Coronavirus: Malaysians take two-week lockdown on the chin even though incomes cut

A Muslim wearing a protective mask rests at National Mosque in Kuala Lumpur, Malaysia, on March 20, 2020. PHOTO: REUTERS

KUALA LUMPUR - The closure of all non-essential commercial activities from Wednesday (March 18) until the end of the month to curb the coronavirus outbreak has hit Malaysians where it hurts the most - in their pockets.

Many who are self-employed or freelancers in the gig economy are suddenly finding their March revenues halved. While the tourism industry has already been in decline as travellers cut back on plans since the start of the year, the cancellation of all bookings during this period has forced many companies to send full-time staff on unpaid leave. The two-week Restricted Movement Order (RMO) extended to all inbound and outbound travel.

But given the alternative - an uncontrolled spread of the fatal Covid-19 disease - many are taking the blow from the RMO on the chin.

"I consider myself fortunate that I will still have a job at the end of this tunnel," said IT specialist Simon Yap, 42, after doing a final check on systems at the Kuala Lumpur hotel he will not be able to go to for two weeks. "Some poor souls under probation who haven't been confirmed had to be let go."

Government estimates up to February show that tourism has lost RM3.4 billion (S$1.1 billion), with March expected to be bleaker. This will make up the lion's share of the projected 0.8 to 1.2 per cent hit (worth up to RM17.3 billion) on the Malaysian economy due to the global pandemic.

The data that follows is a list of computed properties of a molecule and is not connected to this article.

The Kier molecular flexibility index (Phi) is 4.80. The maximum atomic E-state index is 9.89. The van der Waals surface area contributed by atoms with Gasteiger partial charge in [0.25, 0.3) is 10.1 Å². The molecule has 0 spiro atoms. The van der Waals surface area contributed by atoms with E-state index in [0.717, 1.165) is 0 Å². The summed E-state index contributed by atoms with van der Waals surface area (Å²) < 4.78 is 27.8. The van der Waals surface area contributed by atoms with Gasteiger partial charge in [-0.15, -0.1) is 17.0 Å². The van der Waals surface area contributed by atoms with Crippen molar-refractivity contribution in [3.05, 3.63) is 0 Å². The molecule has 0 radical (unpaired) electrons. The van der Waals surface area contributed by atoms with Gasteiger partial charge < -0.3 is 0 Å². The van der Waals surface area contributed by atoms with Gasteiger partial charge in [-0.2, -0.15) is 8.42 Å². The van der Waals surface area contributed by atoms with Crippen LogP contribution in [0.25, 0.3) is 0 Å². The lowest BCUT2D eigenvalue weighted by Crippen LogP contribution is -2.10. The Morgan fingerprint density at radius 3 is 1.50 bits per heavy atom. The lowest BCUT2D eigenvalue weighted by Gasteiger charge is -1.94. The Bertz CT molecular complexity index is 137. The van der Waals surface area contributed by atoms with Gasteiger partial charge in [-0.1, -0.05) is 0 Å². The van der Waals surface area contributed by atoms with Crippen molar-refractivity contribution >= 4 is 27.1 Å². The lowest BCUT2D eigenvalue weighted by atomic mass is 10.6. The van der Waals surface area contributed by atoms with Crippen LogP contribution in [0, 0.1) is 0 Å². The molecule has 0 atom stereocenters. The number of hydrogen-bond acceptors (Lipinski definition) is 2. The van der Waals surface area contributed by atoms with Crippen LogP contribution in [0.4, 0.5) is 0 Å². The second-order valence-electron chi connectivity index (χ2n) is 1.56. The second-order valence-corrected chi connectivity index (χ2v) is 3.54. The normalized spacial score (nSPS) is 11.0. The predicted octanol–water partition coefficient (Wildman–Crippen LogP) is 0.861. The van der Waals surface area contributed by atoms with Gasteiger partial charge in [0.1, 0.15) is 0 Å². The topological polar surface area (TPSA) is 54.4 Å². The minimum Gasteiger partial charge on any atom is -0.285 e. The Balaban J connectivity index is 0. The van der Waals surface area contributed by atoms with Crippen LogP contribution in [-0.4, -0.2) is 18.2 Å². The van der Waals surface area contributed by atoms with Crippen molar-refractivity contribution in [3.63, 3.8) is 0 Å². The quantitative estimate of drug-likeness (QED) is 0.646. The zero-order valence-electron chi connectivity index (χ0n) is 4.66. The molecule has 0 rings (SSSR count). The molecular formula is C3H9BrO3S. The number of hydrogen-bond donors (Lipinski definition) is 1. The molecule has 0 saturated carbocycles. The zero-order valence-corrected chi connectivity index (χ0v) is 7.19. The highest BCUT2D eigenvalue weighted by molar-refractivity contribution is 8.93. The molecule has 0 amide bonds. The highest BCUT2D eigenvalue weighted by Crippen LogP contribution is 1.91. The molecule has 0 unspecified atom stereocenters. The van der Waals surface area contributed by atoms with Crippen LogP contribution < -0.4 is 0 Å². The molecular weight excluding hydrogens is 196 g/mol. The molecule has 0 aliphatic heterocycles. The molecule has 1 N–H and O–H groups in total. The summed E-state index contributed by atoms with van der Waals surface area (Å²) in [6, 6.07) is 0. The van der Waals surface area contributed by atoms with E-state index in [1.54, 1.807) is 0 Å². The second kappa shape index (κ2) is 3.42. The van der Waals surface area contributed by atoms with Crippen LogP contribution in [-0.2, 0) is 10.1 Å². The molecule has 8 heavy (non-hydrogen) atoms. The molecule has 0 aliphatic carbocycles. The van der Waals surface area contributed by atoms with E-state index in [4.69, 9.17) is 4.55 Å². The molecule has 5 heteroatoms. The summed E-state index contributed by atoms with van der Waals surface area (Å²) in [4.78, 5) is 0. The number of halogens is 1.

Malaysia Airlines and Malindo Air are among carriers that are asking employees to take voluntary unpaid leave of up to three months and similar measures have been taken by those not in the tourism sector. Some of those who have taken up the offer say they are willing to do so in difficult times as they would be jobless if businesses end up folding.

Caterer Izam Shafinaz Zakaria, 41, has been affected by the cutbacks. She had two weeks of orders for an airline manufacturer's training sessions cancelled.

"I am trying not to think about it, but if this thing does not end by the end of the month, I am in trouble," she said, noting that her efforts to earn income on the side by selling kitchenware have not taken off amid the public's lack of appetite for shopping during this period.

Sports and fitness centres have also had to shut for the fortnight, reducing to zero the incomes of most trainers, who are paid by the number of classes they hold. Their financial woes are compounded by the need to maintain their physique while working out and eating at home.

Personal trainer Steph Goh, 29, has been building goodwill with clients. She holding "virtual group training" via video-conferencing app Zoom. Fortgyms, where Ms Goh conducts her classes, has also been posting home fitness routines and demonstrations on its social media.

Others in the gig economy affected include tens of thousands of drivers on e-hailing and delivery apps as well as taxi drivers. The World Bank estimates that more than a quarter of Malaysia's workforce are freelancers.

Whether or not the RMO is lifted in April, many may find their incomes impacted by Covid-19 in the long run, with most economists expecting growth for 2020 to come below the government's projected minimum of 3.2 per cent - already lower than last year's 4.3 per cent.

The Muhyiddin Yassin administration announced on Monday a stipend of RM600 monthly for up to six months for employees forced to go on no-pay leave during the RMO. The Human Resources Ministry and several lawyers have said that under labour laws, workers earning less than RM2,000 a month must be paid their full salaries despite business closures.

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